The Short List: The Week’s Recommended Shows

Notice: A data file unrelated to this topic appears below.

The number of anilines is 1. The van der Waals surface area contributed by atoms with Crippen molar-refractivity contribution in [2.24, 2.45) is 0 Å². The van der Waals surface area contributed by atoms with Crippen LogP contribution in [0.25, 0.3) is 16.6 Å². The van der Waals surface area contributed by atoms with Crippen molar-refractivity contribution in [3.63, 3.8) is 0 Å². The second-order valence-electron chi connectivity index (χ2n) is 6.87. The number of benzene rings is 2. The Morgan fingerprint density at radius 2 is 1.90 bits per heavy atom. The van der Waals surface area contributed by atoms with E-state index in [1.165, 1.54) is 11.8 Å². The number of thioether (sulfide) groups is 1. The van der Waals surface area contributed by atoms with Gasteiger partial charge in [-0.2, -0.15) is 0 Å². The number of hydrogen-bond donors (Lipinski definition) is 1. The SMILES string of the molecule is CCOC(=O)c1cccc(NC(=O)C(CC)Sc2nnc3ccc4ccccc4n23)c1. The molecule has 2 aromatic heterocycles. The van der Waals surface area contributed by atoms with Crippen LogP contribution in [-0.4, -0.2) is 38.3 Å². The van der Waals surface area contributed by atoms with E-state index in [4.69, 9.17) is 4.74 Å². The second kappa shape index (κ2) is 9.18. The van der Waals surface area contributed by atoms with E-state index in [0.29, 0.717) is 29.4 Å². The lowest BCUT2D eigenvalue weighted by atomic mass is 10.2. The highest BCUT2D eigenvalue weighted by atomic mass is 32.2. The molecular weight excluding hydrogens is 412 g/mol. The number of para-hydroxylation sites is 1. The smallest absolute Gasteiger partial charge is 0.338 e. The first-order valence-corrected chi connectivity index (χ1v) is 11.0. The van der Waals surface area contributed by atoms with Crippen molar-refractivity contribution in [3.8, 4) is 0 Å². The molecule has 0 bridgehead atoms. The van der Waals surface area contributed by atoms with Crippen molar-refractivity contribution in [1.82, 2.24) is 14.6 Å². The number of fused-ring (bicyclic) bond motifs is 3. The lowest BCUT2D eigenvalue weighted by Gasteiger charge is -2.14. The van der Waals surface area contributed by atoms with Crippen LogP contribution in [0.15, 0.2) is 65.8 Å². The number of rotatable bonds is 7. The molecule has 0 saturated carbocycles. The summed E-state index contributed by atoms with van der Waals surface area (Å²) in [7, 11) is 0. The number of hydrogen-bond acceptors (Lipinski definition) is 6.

Evangelista ~ Wednesday, December 9One of the most important yet unsung women in rock 'n' roll, Carla Bozulich, is back with her umpteenth project, Evangelista, a masterful experiment in heavy, edgy wonder. Having proven herself as frontwoman for some of the most influential underground bands around—i.e., pioneering electro-noise combo Ethyl Meatplow, the twisted gothic twang of the Geraldine Fibbers, and her Northwest conceptual work as Scarnella—Bozulich has also taken on balls-of-steel solo projects like a song-for-song cover of Willie Nelson's Red Headed Stranger (to which Nelson himself contributed some vocals) and fostered collaborations with the likes of Mike Watt, Lydia Lunch, and Thurston Moore. By remaining fearless and unpredictable and never allowing herself to be pigeonholed, Bozulich is one of those rare working musicians who makes art for the sake of art—commercial viability be damned. With Thrones, Two Ton Boa, Resistor. El Corazon, 109 Eastlake Ave. E., 381-3094. 8 p.m. $10. MA'CHELL DUMA LAVASSARGrave Babies ~ Thursday, December 10Everytime I gear up to hit Seattle, I put together a short list of the bands I've got to check out while I'm there. This week, a crazy, sinister little rock duo called Grave Babies has crept to the top of my list. Identifying themselves only as Evil Danny and Evil Tyler, these spooky dudes meld metal, punk, and edgy electro riffs into a beautiful mess of crazed darkness that makes your hands instantaneously form devil horns. One of those upstart bands you're always happy to stumble across on MySpace, Grave Babies perform twice this month with fantastically like-minded purveyors of hard noise, Arbitron. You can throw on your blackest T-shirt and catch them tonight at the Comet, or on Dec. 29 with me at the Funhouse. If you like them, keep an eye out for their debut Deathface online or soon at Sonic Boom. With Prison, Cat Band. Comet Tavern, 922 E. Pike St., 322-9272. 9 p.m. $6. MA'CHELL DUMA LAVASSARMew ~ Thursday, December 10Denmark's Mew gives prog rock a good name—their 2005 release, And the Glass Handed Kite, a critical success, was atmospheric and moody in a beautifully spacey way. Despite its melancholy poem of a title, this year's No More Stories/Are Told Today/I'm Sorry/They Washed Away//No More Stories/The World Is Grey/I'm Tired/Let's Wash Away is actually brighter, lighter, and even more earnest than previous efforts. On "Sometimes Life Isn't Easy," frontman Jonas Bjerre accurately sings, "Don't you know sometimes/When it feels like someone put a hex on you?"—and the music that accompanies his words is in fact spellbinding. Backed by springy synths, clean dance beats, and the occasional hard-rock riff, songs like "Beach" and "Repeaterbeater" have a simplicity that makes them engaging—the songs are ardent but avoid being bombastic. Mew is definitely a band that takes itself very seriously—a fact that could be annoying if its songs weren't so huge and so cinematic. Neumos, 925 Pike St., 709-9467. 8 p.m. $14 adv. E. THOMPSONJ. Tillman ~ Friday, December 11The musical sensibilities of the two Tillman brothers have one clear thing in common: an understanding of both silence and stillness. J. Tillman, both a guitar player and drummer (with Fleet Foxes), seldom clutters his songs with heavy instrumentation. Instead he just sort of croons in his deep, breathy voice, letting a small-sounding guitar or brushed drums play behind him. When he's not singing—in those seconds between lines, or even between words—he lets the sound fall away, creating pockets of quiet in his songs. But for all his folk influences, there's a subtle pop sensibility in the title track of this year's Year in the Kingdom. You can almost hear where a little more electric guitar and a tambourine would fit in—and you can tell J. Tillman chooses not to fill that space. Zach Tillman, the creative force behind Pearly Gate Music (opening the show), is like the Neutral Milk Hotel to his brother's Neil Young. His recorded songs jangle and shake at times, rounded out by sounds like whistling and hand-claps layered among his voice and instrumentation. He fills in the gaps where his brother wouldn't. Crocodile, 2200 Second Ave., 441-7416. 8 p.m. $10. PAIGE RICHMONDThe Dandy Warhols ~ Friday, December 11Chances are the last Dandy Warhols album you bought was Welcome to the Monkey House. Maybe you were surprised by it, especially if the only Dandy Warhols song you had really liked was "Bohemian Like You" on the earlier Thirteen Tales from Urban Bohemia. "Bohemian" is filled with Velvet Underground–style guitars and lead singer Courtney Taylor-Taylor's apathetic vocals, but Monkey House is less garage and way more synth-pop. Taylor-Taylor says, according to the band's Web site, that 2003's Monkey House did so poorly (the lone single, "We Used to Be Friends," failed to chart) and sounded so different because the band's label, Capitol, remixed the songs all on their own. Damn those major labels, right? So six years later Taylor-Taylor and crew have re-released the album, in the original mix by soul engineer Russell Elevado, as The Dandy Warhols Are Sound. But maybe Capitol was onto something: Monkey House was unique and experimental, but Sound is stripped down, all the electricity and energy removed; it sounds exactly like any other Warhols record. And if you haven't bought one in six years, you're not going to buy this one either. Neumos, 925 Pike St., 709-9467. 8 p.m. $20. PAIGE RICHMONDMelt-Banana ~ Friday, December 11Rare is the band that can extend its reach over multiple genres with as much dexterity, originality, and charm as Melt-Banana. Any attempt to describe this Tokyo quartet in familiar terms inevitably falls short of doing justice to its body of work, to say nothing of the sheer, almost rapturous power of its live shows. If you've already seen Melt-Banana in person, words can only scratch the surface of what you already know. If you haven't, Melt-Banana plays an art-damaged, cartoonish variation of grindcore (that's, um, Napalm Death–ish speed metal to you), which it always manages to load with more texture, color, personality, and joy than should ever have been possible in music that goes by at such a blur. This feat seems all the more extraordinary when you consider that Melt-Banana has pushed well past the 15-year mark but continues to put fresher, more startling twists on its sound with each subsequent release. For its latest, Melt-Banana Lite Live: ver. 0.0, a three-piece, sample-based mutation of the band ventures further into the abstract than the band has yet gone—and as usual, emerges from the noise with highly compelling, delightfully listenable results. Both versions of the band will appear at this show. With Tera Melos. Chop Suey, 1325 E. Madison, 324-8005. 9 p.m. $12. SABY REYES-KULKARNIPierced Arrows ~ Friday, December 11It's true: Fred and Toody Cole are punk icons. The Portland married couple's first band, Dead Moon, known for its garage-meets-country-meets-punk sound, released 17 albums and was covered by Pearl Jam. It broke up in 2006, but didn't exactly die. It was reborn as Pierced Arrows, essentially Dead Moon Redux. (There's a different drummer, but the Coles are still front and center.) Maybe Pierced Arrows is a little more garage and a little less punk, but no one except diehard Dead Moon fans will notice. But maybe it doesn't matter if the Coles are rehashing old ground, when they're the only ones doing it well these days. There just aren't that many true punk bands left, so the Coles are charged with keeping the dream—and the sound—alive. With Cripples, the Chemicals, Thee Headliners, Don't. Funhouse, 206 Fifth Ave. N., 374-8400. 9 p.m. $8. PAIGE RICHMONDZero 7 ~ Saturday, December 12Losing longtime vocal collaborator Sia must have forced Henry Binns and Sam Hardaker of Zero 7 to reformulate their music. While they've spent their career employing guest singers for their trip-hop songs, it was really Sia's raw and emotive vocals that put Zero 7's opulent music on the map. For this year's Yeah Ghost, Binns and Hardaker brought in British-Zimbabwean powerhouse Eska Mtungwazi; while Zero 7's familiar sound has always mixed sleepy and sexy, Mtungwazi brings the new songs a crackling energy. Yeah Ghost focuses heavily on the rhythm section, with tight drumbeats and steady bass lines, and Mtungwazi's flexible vocals bounce right along with the melodies. Still, the record's greatest success is the single "Everything Up (Zizou)," with Binns himself jubilantly singing "Yes we can, imagine it if you can." In the past, Binns has expressed a reluctance to sing, but his sweet voice lends a certain ease to the warm sound that made Zero 7 such a wonder in the first place. With Phantogram. Showbox at the Market, 1426 First Ave., 628-3151. 8 p.m. $20 adv./$23 DOS. E. THOMPSONBob Schneider ~ Sunday, December 13Bob Schneider is living disproof of the old aphorism "You can't polish a turd." Not, of course, that Schneider himself is a turd; I'm referring to Schneider's tangential relationship to the adult-alternative genre, that cookie-cutter schlock that so plagues the airwaves and whose just-gruff-enough pretty-boy singer/songwriters provide steamy fantasy fodder for top-40-listening 30-somethings across America. You see, Schneider takes the framework of adult alternative and imbues it with life, conflict, and a sense of quality craftsmanship that defies the genre's standards but bears enough surface similarity to it to have infiltrated its listenership. Call Schneider a musical guerrilla-saboteur. His tweaking is gentle yet insistent, using many of the same tropes as his genre-mates but substituting clever, insightful lyrics for trite Hallmark-level sentiments and quirky, well-conceived melodies for reductionist pop songcraft. He's kind of like an outsider artist on the inside. From that position, Schneider plies his trade admirably, adding a mix of eclectic and well-constructed tunes to the body of fluff it both recalls and leaves behind. Tractor Tavern, 5213 Ballard Ave. N.W., 789-3599. 8 p.m. $20. NICHOLAS HALLEl Vez ~ Monday, December 14It's never quite Christmas without a run-in with El Vez, the self-billed "Mexican Elvis." All wry gimmicks and sly puns, the bilingual troubadour has been repurposing classic music for his cartoonish persona since the '90s. His mutant covers work as more than novelties, though, perhaps because they're bolstered with such affection. In El Vez's hands, "Suspicious Minds" becomes an immigration anthem set at the Mexican border on Christmas Eve, while "Woolly Bully" and T. Rex's "20th Century Boy" are downright re-ignited. If his records—mainly released on Sympathy for the Record Industry and more recently his own Graciasland imprint—are good cheeky fun, his live show is a sweaty romp that's part rockabilly revelry and part stand-up comedy. Oh, and he's got his own backup singers, the Elvettes. This being the holidays, expect such treasures as "Santa Claus Is Sometimes Brown," "Brown Christmas," and of course "Feliz Navidad." With Los Straightjackets and King of Hawaii. Tractor Tavern, 5213 Ballard Ave. N.W., 789-3599. 8 p.m. $17 adv./$20 DOS. DOUG WALLEN